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A flatbed scanner
An ordinary personal computer
One used British ten pound note
Miscellaneous digital glitches photocopied onto acetate
Photo editing software
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Attempts to scan a regular banknote failed; only a partial preview scan was possible before aborting, probably due to watermarks being recognised by the scanner driver software.
To test this hypothesis, a variety of visual glitches photocopied onto clear acetate sheets were inserted between the scanner glass and the banknote, and the scans re-attempted.
Not all attempts were successful. However, with sufficient density of glitch material, several scans were completed and saved for future reference. (viz. supporting images.)
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Initial attempts to scan the banknote failed. By introducing the visual glitches, these acted like a catalyst, albeit an imperfect one; the scans were completed, although distorted by the glitches themselves.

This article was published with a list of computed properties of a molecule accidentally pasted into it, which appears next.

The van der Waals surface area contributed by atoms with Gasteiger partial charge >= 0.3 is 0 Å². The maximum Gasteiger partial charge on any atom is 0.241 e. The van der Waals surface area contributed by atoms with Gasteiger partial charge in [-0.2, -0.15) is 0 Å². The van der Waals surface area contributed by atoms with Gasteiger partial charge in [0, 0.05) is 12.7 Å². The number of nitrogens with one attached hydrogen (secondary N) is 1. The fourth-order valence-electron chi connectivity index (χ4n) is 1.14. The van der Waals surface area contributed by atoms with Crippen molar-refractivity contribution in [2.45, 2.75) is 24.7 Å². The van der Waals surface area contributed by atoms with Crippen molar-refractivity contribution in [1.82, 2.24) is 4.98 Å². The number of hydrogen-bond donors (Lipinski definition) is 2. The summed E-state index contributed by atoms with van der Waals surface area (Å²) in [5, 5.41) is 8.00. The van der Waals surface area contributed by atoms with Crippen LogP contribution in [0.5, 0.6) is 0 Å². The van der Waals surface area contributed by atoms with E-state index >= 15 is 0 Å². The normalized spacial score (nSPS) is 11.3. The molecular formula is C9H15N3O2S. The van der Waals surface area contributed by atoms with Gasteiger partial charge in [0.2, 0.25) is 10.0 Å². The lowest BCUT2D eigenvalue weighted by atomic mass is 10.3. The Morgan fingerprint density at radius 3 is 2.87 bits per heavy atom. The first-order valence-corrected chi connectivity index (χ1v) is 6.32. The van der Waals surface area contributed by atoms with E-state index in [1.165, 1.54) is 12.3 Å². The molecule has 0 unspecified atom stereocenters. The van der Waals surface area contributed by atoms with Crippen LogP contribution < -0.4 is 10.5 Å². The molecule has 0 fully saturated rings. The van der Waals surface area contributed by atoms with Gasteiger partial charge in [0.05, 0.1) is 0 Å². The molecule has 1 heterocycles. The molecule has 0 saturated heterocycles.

We conclude therefore that the visual glitch can, in the right circumstances, act as an imperfect catalytic subversive agent against state-sponsered remote surveillance technology.
Currency is a lot like digital data. It is quantised, it flows, it can be processed, and it can contain errors.
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[*] Ant Scott (beflix) works and lives in Bournemouth, England. He is an artist engaged with digital media and so-called Glitch art.
He is one of the authors of Glitchbrowser (glitchbrowser.com 2006), a joint collaborative artwork developed with Dimitre Lima and Iman Moradi, and also co-editor with Iman Moradi (also colaborating in this issue) of the forthcoming book 'Glitch: Designing Imperfection' (Mark Batty Publisher October 2008).
In this issue x#06 (ERRORS AND GLITCHES) we have also included an interview with Ant Scott.